Recently, I stumbled across the story of The Useless Tree, an excerpt from The Zhuangzi, on one the founding texts of Taoism. Roughly paraphrased, the story goes like this:
Carpenter Shih and his apprentice make their way through a village and pass a large, old tree. Captain Shih takes no notice, but his apprentice remarks:
"Since I first took up my ax and followed you, Master, I have never seen timber as beautiful as this. But you don't even bother to look, and go right on without stopping. Why is that?"
"Forget it - say no more!" he responded. "It's a worthless tree! It's not a timber tree - there's nothing it can be used for. That's how it got to be that old!"
There's quite a bit more detail than that, including a dream sequence, but that's the main posit of this story. It's an exploration of the ways in which 'uselessness' can actually be 'useful', by way of limiting the ability of others to exploit you for their own purposes. Compared to other passages from The Zhuangzi, it's nowhere near as widespread, at least not outside of the circles of the religion itself. But in the few pages I saw discussing it, there was a frequent interpretation of the parable being about “ending approval seeking”, “taking a step back”, and other such individualist ideas. Obviously, what immediately came to mind for me was the connection that this story had in context of Capitalism and Disability.
You know, actually, what's up with that dream sequence?
The Useless Tree converses with Carpenter Shih in a vision.
"What are you comparing me with? Are you comparing me with those useful trees? The cherry apple, the pear, the orange, the citron, the rest of those fructiferous trees and shrubs - as soon as their fruit is ripe, they are torn apart and subjected to abuse. Their big limbs are broken off, their little limbs are yanked around. Their utility makes life miserable for them."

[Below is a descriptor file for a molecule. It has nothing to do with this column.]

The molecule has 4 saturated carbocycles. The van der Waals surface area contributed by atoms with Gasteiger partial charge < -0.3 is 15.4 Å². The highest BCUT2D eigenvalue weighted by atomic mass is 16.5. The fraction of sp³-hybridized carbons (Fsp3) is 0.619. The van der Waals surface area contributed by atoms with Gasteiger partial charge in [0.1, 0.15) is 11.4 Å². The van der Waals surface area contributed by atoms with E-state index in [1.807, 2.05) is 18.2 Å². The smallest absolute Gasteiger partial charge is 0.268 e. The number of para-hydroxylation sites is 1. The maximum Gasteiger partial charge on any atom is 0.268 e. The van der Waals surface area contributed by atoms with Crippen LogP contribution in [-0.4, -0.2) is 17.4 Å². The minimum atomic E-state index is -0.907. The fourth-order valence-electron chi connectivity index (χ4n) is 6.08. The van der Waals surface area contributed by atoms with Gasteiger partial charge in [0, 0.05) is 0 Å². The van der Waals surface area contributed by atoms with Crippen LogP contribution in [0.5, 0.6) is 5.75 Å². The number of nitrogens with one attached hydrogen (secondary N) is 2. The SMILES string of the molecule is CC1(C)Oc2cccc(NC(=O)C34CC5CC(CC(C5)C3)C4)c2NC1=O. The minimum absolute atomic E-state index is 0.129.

In this allegorical world of trees and humans and apples, we have a biting assessment of how the ruling class does not care about workers at all beyond their ability to produce. The story, surprising me, is not simply saying "just chill out, dude, it's great, be one with nature". What it's doing is asking the question: Why should we be proud to produce if our products go to other people — people who do not care about us at all?
It's fascinating, to see this story so boldly claim that there is no inherent moral weight to productivity alone — something I obviously believe in. I'd be interested in how it related to the zeitgeist it was created in, but I don't know too much about that.
The tree continues:
"They bring it on themselves...As for me, I've been trying a long time to be of no use, and though I almost died, I've finally got it. This is of great use to me."
The framing, here, clearly demonstrates an idea that “usefulness” is a choice. At once, this story does seem to be a kind of message calling for an expression of your truest self — unaltered by goals of productivity — but it also asserts that making a concerted effort to be useless is the most noble. While this is a novel idea, at least, it trips over its own metaphorical feet.
For how can a tree choose where it is planted? Its kind of bark? The integrity of its branches? Its aesthetic appeal? How can it ever truly be to blame?
Ultimately, either way, the responsibility is placed on the trees, for inadvertently falling under a certain category, instead of on the humans who exploit, commodify, and in turn, create that very dichotomy.
"Make boats out of it and they’d sink; make coffins and they’d rot in no time; make vessels and they’d break at once."